COVID-19 Almost Shut Down America's Chinatowns. Grace Young Is Fighting to Keep Them in Business

The award-winning cookbook author is rallying against pandemic-related discrimination and anti-Asian American and Pacific Islander hate. Here's how you can join her.

In January 2020—three months before COVID-19 shut down public life, as well as more than 110,000 restaurants and bars across the country—Grace Young noticed that New York's Chinatown had become a wasteland. "Normally, I'm jostling with the aunties and the popos (Cantonese for "grandmother") for my vegetables, but the streets were emptied out," the Manhattan-based food writer says. Figuring out why wasn't hard.

The pandemic had barely arrived in North America at that time, but politicians and pundits were calling it "the Chinese virus" or, worse yet, "kung flu." Anti-Chinese American sentiment was rising. Tourists who normally flocked to Manhattan's Chinatown stayed away. The same thing was happening in San Francisco, Oakland, Boston and other cities with dense Chinese American communities. 

Young had not grown up in New York, but she was moved by the economic suffering of a neighborhood where she had shopped and dined for decades. In San Francisco, where the Chinese American writer grew up, trips to that city's bustling Chinatown meant attending family banquets or wandering around with her father, a liquor salesman whose accounts were primarily in the neighborhood. "He knew all the merchants in Chinatown," she says. "When you'd walk down Grant Avenue with my father, every few steps someone would yell out his name." 

Young moved to New York as an adult, becoming test kitchen director for Time-Life Books. Over the past two decades, she has written a number of award-winning cookbooks, including The Breath of a Wok and Stir Frying to the Sky's Edge, that celebrate Chinese and Chinese American cuisine. Both her work and her own appetite brought her to Manhattan's Chinatown thousands of times. It didn't feel quite like her home turf, she says, in the same way San Francisco's Chinatown was. But she was called to do something for the neighborhood she loved.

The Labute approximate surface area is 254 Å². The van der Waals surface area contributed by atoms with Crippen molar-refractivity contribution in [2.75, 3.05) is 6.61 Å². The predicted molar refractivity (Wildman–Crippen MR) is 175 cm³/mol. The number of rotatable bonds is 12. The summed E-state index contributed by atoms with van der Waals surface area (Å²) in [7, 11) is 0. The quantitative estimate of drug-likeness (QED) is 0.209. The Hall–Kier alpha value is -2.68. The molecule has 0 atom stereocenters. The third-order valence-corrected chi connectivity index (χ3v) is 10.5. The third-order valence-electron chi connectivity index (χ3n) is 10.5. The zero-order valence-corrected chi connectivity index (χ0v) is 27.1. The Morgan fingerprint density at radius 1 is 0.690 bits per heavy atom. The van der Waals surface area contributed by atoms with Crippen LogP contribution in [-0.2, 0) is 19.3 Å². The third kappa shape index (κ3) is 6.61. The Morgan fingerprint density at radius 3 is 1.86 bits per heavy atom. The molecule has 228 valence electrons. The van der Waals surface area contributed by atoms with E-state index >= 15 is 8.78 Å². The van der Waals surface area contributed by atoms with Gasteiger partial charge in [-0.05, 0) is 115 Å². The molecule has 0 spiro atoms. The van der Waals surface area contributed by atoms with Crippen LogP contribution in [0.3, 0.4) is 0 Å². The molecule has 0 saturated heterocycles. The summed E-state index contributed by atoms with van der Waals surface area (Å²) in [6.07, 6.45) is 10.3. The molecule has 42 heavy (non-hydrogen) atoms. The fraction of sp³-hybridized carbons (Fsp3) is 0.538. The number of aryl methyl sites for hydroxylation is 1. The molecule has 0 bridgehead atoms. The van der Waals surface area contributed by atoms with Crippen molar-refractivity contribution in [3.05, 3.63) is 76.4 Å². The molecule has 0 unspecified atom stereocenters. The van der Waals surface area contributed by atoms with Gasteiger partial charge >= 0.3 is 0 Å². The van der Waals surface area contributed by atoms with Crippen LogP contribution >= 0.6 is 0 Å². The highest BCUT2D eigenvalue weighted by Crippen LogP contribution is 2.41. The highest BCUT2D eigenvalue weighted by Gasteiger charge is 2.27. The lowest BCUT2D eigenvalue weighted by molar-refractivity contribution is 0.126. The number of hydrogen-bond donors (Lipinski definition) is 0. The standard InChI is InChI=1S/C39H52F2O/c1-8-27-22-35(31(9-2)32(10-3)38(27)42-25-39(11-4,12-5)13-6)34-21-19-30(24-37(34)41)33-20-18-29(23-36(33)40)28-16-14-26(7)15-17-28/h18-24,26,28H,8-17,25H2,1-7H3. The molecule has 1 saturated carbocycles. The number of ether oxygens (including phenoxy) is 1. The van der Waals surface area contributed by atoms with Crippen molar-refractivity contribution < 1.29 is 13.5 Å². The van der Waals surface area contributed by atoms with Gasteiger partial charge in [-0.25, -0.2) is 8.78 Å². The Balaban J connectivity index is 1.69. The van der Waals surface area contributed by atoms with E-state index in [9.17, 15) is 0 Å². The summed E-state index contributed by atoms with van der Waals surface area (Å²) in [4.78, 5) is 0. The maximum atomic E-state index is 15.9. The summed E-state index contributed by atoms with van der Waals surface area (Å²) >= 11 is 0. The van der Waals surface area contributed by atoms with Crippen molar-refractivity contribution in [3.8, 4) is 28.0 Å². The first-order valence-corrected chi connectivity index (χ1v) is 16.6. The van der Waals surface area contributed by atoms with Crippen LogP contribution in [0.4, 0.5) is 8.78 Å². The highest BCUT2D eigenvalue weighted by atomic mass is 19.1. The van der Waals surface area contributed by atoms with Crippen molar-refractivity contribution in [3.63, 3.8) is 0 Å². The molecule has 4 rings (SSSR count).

When journalists approached Grace Young to conduct an interview on a cooking topic, she'd always ask, "Can't we do something for Chinatown?"

In early March 2020, Young paired up with videographer Dan Ahn to collect interviews with restaurant owners and shopkeepers, which they posted online as a series titled "Coronavirus: Chinatown Stories," produced in collaboration with Poster House museum. On March 15, mayor Bill de Blasio shut down all nonessential businesses in New York City, and for Chinatown, a bad situation exploded into a full-blown state of emergency. 

Mei Chau, owner of the French-Malaysian bistro Aux Epices in Chinatown, was one of the chefs Young interviewed. When Chau had to shut her doors, Young connected her to community organizers who placed giant takeout orders with her and other restaurants to deliver to neighborhood residents. Even after Chau decided the nonprofit support wasn't enough to keep her business afloat, Young kept checking in, sometimes texting her late at night.

Young turned her Instagram account, @stirfryguru, into a call to action, inspiring people around the country to support local Chinese American businesses. When journalists approached her to conduct an interview on a cooking topic, she'd always ask, "Can't we do something for Chinatown?"

And they did. 

National magazines wrote features about Chinatown's struggles. Local and national TV stations aired stories. Publications and celebrity chefs alike—from J. Kenji López-Alt to Andrew Zimmern—picked up on Young's #SaveChineseRestaurants Instagram campaign. The writer partnered with local nonprofit Welcome to Chinatown to raise $39,000 so they could pay local restaurants to cook meals for food-insecure elders.   

"Long-term change requires political power. Grace is not political," Chau says. "But she wanted to do something immediate to help, bringing people to Chinatown to support small businesses. She did a wonderful job. We needed that immediate assistance."

We are a land of immigrants, and Chinatown tells the story of what it means to be an American.

More than two years after pandemic-related discrimination harmed Chinatowns, Young's work isn't finished. COVID-19 also set off a wave of anti-Asian American and Pacific Islander violence that has not yet abated—and its economic impact is furthering the harm in Manhattan's Chinatown, too. These days, many Chinese American residents of New York, Young says, are afraid of being attacked, and they are staying at home at night instead of patronizing local businesses. In late 2021, Young called on her now-considerable following to launch a second awareness campaign, #LoveAAPI, which Sara Moulton, Carla Hall and Ming Tsai have joined.

The ripples from Young's advocacy continue to spread. In May 2022, the Julia Child Foundation announced Young will receive the Julia Child Award and that it will contribute $50,000 in grant money to food-related nonprofits of her choosing. The recipients she's selected include legacy restaurants feeding community residents in need in Chinatowns from Manhattan and Boston to San Francisco, Oakland and Honolulu.

One of the great gifts of her efforts, Young says, is that she's become enmeshed in Manhattan's Chinatown in a way she never felt before. "I have come to appreciate that Chinatown is the story of America," she says. "We are a land of immigrants, and Chinatown tells the story of what it means to be an American."